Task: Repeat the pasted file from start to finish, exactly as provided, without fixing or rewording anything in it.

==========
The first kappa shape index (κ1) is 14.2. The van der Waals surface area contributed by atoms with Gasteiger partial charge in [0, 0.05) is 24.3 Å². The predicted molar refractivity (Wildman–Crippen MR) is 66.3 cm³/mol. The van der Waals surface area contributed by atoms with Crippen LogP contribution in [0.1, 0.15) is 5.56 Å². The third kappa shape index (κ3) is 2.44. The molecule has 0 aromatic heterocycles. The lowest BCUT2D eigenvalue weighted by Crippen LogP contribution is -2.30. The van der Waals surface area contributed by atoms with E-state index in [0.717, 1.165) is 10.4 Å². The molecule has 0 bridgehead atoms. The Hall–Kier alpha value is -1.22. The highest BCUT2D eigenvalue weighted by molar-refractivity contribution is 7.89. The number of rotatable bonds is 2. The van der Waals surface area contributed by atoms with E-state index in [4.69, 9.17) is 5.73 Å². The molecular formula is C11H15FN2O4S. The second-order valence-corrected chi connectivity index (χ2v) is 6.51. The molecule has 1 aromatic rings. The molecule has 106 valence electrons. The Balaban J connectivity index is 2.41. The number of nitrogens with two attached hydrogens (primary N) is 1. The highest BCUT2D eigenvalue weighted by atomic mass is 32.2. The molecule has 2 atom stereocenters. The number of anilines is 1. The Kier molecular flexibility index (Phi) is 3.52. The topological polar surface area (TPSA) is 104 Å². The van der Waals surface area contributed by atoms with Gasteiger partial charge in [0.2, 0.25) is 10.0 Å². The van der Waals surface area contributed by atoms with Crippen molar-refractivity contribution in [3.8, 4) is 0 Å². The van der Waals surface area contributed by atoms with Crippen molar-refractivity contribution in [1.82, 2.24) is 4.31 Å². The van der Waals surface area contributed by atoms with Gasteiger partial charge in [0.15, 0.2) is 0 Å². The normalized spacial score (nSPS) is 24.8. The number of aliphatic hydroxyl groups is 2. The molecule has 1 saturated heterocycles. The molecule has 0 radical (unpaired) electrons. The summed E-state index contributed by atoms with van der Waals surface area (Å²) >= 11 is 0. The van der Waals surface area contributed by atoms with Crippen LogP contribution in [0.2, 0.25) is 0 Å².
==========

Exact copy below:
The first kappa shape index (κ1) is 14.2. The van der Waals surface area contributed by atoms with Gasteiger partial charge in [0, 0.05) is 24.3 Å². The predicted molar refractivity (Wildman–Crippen MR) is 66.3 cm³/mol. The van der Waals surface area contributed by atoms with Crippen LogP contribution in [0.1, 0.15) is 5.56 Å². The third kappa shape index (κ3) is 2.44. The molecule has 0 aromatic heterocycles. The lowest BCUT2D eigenvalue weighted by Crippen LogP contribution is -2.30. The van der Waals surface area contributed by atoms with E-state index in [0.717, 1.165) is 10.4 Å². The molecule has 0 bridgehead atoms. The Hall–Kier alpha value is -1.22. The highest BCUT2D eigenvalue weighted by molar-refractivity contribution is 7.89. The number of rotatable bonds is 2. The van der Waals surface area contributed by atoms with E-state index in [4.69, 9.17) is 5.73 Å². The molecular formula is C11H15FN2O4S. The second-order valence-corrected chi connectivity index (χ2v) is 6.51. The molecule has 1 aromatic rings. The molecule has 106 valence electrons. The Balaban J connectivity index is 2.41. The number of nitrogens with two attached hydrogens (primary N) is 1. The highest BCUT2D eigenvalue weighted by atomic mass is 32.2. The molecule has 2 atom stereocenters. The number of anilines is 1. The Kier molecular flexibility index (Phi) is 3.52. The topological polar surface area (TPSA) is 104 Å². The van der Waals surface area contributed by atoms with Gasteiger partial charge in [0.2, 0.25) is 10.0 Å². The van der Waals surface area contributed by atoms with Crippen molar-refractivity contribution in [3.8, 4) is 0 Å². The van der Waals surface area contributed by atoms with Crippen molar-refractivity contribution in [1.82, 2.24) is 4.31 Å². The van der Waals surface area contributed by atoms with Gasteiger partial charge in [0.15, 0.2) is 0 Å². The normalized spacial score (nSPS) is 24.8. The number of aliphatic hydroxyl groups is 2. The molecule has 1 saturated heterocycles. The molecule has 0 radical (unpaired) electrons. The summed E-state index contributed by atoms with van der Waals surface area (Å²) >= 11 is 0. The van der Waals surface area contributed by atoms with Crippen LogP contribution in [0.2, 0.25) is 0 Å².